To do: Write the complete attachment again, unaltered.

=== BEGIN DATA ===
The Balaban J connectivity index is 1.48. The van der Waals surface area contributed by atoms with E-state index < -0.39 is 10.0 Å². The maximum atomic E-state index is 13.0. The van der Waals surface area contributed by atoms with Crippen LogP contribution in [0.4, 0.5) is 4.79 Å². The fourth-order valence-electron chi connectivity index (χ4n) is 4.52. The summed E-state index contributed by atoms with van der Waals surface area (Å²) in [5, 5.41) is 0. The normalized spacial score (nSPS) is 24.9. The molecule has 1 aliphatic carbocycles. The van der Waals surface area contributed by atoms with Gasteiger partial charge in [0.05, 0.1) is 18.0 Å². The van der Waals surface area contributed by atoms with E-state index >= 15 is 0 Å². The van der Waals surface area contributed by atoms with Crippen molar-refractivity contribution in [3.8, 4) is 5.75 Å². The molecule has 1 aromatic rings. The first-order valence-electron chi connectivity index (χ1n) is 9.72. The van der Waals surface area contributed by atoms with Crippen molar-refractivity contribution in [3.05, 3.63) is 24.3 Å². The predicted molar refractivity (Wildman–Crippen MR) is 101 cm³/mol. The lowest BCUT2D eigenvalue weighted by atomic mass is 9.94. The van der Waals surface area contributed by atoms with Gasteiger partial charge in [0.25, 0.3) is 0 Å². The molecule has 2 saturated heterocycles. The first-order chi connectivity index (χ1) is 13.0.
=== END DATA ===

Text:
The Balaban J connectivity index is 1.48. The van der Waals surface area contributed by atoms with E-state index < -0.39 is 10.0 Å². The maximum atomic E-state index is 13.0. The van der Waals surface area contributed by atoms with Crippen LogP contribution in [0.4, 0.5) is 4.79 Å². The fourth-order valence-electron chi connectivity index (χ4n) is 4.52. The summed E-state index contributed by atoms with van der Waals surface area (Å²) in [5, 5.41) is 0. The normalized spacial score (nSPS) is 24.9. The molecule has 1 aliphatic carbocycles. The van der Waals surface area contributed by atoms with Gasteiger partial charge in [0.05, 0.1) is 18.0 Å². The van der Waals surface area contributed by atoms with E-state index >= 15 is 0 Å². The van der Waals surface area contributed by atoms with Crippen molar-refractivity contribution in [3.8, 4) is 5.75 Å². The molecule has 1 aromatic rings. The first-order valence-electron chi connectivity index (χ1n) is 9.72. The van der Waals surface area contributed by atoms with Crippen molar-refractivity contribution in [3.05, 3.63) is 24.3 Å². The predicted molar refractivity (Wildman–Crippen MR) is 101 cm³/mol. The lowest BCUT2D eigenvalue weighted by atomic mass is 9.94. The van der Waals surface area contributed by atoms with Gasteiger partial charge in [0.25, 0.3) is 0 Å². The molecule has 2 saturated heterocycles. The first-order chi connectivity index (χ1) is 13.0.